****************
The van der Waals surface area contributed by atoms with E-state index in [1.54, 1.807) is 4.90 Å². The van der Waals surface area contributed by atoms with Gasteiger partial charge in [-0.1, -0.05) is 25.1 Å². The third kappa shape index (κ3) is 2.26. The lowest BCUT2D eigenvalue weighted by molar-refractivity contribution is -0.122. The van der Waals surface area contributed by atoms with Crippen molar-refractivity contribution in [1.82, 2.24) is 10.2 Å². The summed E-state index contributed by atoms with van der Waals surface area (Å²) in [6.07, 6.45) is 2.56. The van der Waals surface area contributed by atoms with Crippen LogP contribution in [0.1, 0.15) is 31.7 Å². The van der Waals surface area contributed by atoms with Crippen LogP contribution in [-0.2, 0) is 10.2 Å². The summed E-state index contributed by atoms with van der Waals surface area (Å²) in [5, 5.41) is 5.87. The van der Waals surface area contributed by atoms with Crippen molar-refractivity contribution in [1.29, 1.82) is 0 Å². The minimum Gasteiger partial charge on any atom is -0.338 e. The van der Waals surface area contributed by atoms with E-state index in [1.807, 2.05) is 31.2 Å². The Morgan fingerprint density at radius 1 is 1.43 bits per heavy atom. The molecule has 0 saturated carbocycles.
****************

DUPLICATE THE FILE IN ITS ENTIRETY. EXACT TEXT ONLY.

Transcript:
The van der Waals surface area contributed by atoms with E-state index in [1.54, 1.807) is 4.90 Å². The van der Waals surface area contributed by atoms with Gasteiger partial charge in [-0.1, -0.05) is 25.1 Å². The third kappa shape index (κ3) is 2.26. The lowest BCUT2D eigenvalue weighted by molar-refractivity contribution is -0.122. The van der Waals surface area contributed by atoms with Crippen molar-refractivity contribution in [1.82, 2.24) is 10.2 Å². The summed E-state index contributed by atoms with van der Waals surface area (Å²) in [6.07, 6.45) is 2.56. The van der Waals surface area contributed by atoms with Crippen LogP contribution in [0.1, 0.15) is 31.7 Å². The van der Waals surface area contributed by atoms with Crippen LogP contribution in [-0.2, 0) is 10.2 Å². The summed E-state index contributed by atoms with van der Waals surface area (Å²) in [5, 5.41) is 5.87. The van der Waals surface area contributed by atoms with Crippen molar-refractivity contribution in [1.29, 1.82) is 0 Å². The minimum Gasteiger partial charge on any atom is -0.338 e. The van der Waals surface area contributed by atoms with E-state index in [1.807, 2.05) is 31.2 Å². The Morgan fingerprint density at radius 1 is 1.43 bits per heavy atom. The molecule has 0 saturated carbocycles.